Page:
Many of these terns nest on the Brownsea Island lagoon.  Here, the terns have been encouraged to nest by the construction of small gravel islands surrounded by protective fences that keep out predators such as crows and herons.  Nesting boxes and drain pipes set on the ground provide cover for the chicks in poor weather.  Over the years the number of pairs has varied but on average there are around 200 pairs of Sandwich terns and 100 of common tern.

A group of nesting Sandwich terns with chicks on Brownsea can be viewed by webcam from the ‘Birds of Poole Harbour’ website.

common tern

common tern

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Dragons in the dunes

sand lizard 14-04-16

I have always enjoyed stalking lizards and as a boy, spent many happy hours searching, and sometimes catching, common lizards on the golf course. I well remember my first sighting of a male sand lizard and being amazed at its vivid green sides.  Having been used to the dull tones of common lizards, this struck me as something almost tropical.

The male sand lizards are in full colour now and well worth searching for, though spotting reptiles is quite a challenge as they are so sensitive to the vibrations of your approach. It seems contradictory, but I’ve found that the best place to get good views is around the beach huts.  I think this is because the lizards there are more used to the passing of people and less likely to disappear into the undergrowth.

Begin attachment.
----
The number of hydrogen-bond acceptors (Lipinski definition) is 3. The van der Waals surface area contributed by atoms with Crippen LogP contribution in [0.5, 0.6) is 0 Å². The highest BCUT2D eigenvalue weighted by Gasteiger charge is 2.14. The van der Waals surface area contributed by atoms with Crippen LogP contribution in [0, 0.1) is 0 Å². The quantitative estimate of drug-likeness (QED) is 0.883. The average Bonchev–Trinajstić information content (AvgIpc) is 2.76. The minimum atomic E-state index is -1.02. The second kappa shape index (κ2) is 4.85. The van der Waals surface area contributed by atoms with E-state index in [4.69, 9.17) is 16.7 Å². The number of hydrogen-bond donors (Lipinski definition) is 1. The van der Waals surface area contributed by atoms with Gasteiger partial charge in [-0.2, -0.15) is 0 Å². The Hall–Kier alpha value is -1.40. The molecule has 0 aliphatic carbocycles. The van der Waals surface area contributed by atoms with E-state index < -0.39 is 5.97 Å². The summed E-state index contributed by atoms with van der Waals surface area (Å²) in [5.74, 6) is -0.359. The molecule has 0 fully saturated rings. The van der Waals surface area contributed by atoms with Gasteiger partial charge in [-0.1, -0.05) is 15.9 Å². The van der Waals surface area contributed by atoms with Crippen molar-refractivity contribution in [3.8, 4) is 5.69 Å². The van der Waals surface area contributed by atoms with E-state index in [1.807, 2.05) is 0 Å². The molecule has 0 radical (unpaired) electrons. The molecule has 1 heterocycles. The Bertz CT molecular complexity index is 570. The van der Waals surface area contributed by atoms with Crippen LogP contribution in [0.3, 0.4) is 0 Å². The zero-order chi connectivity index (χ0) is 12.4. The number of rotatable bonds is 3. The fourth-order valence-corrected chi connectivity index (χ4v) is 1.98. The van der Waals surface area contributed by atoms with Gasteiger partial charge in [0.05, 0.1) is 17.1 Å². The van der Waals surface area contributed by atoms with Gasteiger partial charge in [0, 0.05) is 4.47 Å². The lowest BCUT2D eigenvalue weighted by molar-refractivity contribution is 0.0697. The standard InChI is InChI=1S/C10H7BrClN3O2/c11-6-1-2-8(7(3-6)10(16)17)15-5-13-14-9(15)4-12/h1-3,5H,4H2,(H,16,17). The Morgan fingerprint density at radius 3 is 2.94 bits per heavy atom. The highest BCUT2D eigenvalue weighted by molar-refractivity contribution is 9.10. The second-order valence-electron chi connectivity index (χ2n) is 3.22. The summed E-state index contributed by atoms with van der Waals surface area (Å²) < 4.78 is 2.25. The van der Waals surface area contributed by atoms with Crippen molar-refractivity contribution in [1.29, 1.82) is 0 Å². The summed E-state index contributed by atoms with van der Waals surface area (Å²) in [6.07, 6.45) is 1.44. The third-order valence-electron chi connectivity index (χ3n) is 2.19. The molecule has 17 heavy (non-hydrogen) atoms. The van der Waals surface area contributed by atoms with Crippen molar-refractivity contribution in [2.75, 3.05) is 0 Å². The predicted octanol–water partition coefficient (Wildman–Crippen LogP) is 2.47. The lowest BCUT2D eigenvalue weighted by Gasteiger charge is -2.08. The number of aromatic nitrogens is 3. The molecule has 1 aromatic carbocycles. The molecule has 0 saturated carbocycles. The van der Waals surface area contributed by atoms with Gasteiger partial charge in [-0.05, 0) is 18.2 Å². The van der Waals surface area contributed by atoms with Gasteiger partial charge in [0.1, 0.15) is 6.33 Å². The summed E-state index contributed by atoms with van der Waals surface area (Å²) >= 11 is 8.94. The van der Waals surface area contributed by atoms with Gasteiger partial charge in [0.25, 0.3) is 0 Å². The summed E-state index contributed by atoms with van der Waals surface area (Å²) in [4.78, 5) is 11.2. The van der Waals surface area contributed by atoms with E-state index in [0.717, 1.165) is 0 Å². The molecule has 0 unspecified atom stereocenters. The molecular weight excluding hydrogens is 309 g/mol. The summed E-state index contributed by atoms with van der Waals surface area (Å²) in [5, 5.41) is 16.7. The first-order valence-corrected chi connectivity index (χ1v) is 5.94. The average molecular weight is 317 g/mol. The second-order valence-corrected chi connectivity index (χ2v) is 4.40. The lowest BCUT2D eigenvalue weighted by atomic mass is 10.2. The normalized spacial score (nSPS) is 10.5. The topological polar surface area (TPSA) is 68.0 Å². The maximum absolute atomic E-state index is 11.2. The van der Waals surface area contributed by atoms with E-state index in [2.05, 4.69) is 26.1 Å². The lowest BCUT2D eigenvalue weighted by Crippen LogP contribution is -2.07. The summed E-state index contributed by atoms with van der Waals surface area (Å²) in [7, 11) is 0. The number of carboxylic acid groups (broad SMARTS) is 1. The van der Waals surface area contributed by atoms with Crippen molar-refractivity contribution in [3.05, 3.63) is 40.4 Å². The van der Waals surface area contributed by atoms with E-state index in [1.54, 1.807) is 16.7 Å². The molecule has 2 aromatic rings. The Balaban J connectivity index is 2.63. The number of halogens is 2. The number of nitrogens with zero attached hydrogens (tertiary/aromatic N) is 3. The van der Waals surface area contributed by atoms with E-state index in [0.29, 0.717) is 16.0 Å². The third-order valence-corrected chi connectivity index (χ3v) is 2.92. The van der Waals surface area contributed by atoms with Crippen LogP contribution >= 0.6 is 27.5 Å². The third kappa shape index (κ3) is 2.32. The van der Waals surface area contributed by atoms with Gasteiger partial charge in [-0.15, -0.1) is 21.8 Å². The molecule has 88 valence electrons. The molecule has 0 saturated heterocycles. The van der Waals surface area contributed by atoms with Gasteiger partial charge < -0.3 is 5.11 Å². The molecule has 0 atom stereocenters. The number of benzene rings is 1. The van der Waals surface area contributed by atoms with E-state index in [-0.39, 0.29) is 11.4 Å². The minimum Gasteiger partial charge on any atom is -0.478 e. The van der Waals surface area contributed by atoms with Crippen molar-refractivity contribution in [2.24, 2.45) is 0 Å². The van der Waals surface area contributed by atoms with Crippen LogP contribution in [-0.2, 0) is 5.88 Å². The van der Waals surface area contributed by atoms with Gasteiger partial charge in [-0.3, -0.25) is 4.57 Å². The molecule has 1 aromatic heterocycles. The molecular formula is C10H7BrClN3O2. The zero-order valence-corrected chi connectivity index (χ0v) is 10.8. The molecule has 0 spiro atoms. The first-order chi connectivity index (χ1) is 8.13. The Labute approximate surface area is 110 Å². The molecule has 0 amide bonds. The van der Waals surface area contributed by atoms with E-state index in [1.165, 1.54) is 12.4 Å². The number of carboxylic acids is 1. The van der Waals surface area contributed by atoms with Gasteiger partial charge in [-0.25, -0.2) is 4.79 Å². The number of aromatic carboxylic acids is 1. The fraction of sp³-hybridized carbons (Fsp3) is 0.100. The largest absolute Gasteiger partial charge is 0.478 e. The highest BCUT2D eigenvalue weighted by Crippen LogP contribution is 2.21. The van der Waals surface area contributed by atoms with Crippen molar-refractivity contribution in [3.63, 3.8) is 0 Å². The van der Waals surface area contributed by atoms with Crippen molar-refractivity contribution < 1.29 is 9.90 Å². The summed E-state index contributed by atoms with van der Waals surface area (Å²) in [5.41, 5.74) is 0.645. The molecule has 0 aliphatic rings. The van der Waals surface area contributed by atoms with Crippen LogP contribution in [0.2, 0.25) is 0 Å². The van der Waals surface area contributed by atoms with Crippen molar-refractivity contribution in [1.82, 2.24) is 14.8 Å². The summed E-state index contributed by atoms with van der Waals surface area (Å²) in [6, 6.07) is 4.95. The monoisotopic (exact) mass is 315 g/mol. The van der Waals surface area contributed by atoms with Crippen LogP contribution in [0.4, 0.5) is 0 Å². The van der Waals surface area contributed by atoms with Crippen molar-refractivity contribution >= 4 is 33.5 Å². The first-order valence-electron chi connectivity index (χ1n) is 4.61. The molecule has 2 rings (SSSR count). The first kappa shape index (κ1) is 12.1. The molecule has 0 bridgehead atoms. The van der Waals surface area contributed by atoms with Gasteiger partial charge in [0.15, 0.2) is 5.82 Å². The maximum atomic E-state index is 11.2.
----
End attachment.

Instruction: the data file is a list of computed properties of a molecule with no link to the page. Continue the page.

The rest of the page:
This was well demonstrated recently when Joe and Liz were busy repairing steps at Middle Beach. Despite the hammering and sawing, a pair of sand lizards stayed in open view on the ground below, even when being photographed from only a few feet away.

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An osprey summer?

Early summer migrants are passing through the area now. The first wheatear appeared on the 21st March and a swallow flew over on the 22nd. Chiffchaffs are in full voice and the resident Dartford warblers, stonechats and green woodpeckers are very active and easy to spot.

As we move into April, look and listen for willow warbler, reed warbler, blackcap and cuckoo. Amongst the regular waders, new spring arrivals will include greenshank, whimbrel and common sandpiper.

Poole Harbour’s first osprey of the year drifted over Middlebere on 24th March and another flew over Little Sea on the 27th so keep your eyes peeled for more throughout April. Perhaps this is the year when a pair will set up home in one of the artificial nests constructed around the harbour in recent years.

A fly-over osprey

A fly-over osprey (

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Gull Power

A conversation with a visiting birdwatcher reminded me how easy it is to overlook the ordinary. He was a big fan of house sparrows and gained as much enjoyment from these as he did from finding scarcer species. So I spent some time this morning watching gulls from the Shell Bay ferry.

First up were some distant Mediterranean gulls. Lacking any black in their wings, they appeared like snowflakes against the grey surroundings. When I first started birdwatching these were rare birds and worthy of a ‘twitch’. But now it’s not unusual to see large flocks of several hundred around the harbour.

Two greater-black backed gulls were on the water going through an early courtship ritual. At close quarters these are very big birds, the largest species of gull in the world in fact. And handsome too, though their ruthlessness doesn’t endear them to us. I’ve seen one eat a whole puffin without pausing for breath.

And I couldn’t help but chuckle at the black-headed gull hitching a ride on the ferry itself. Though perhaps it was having the last laugh. After all, their Latin name, ridibundus, does translate as the laughing gull.

black-headed gull cropped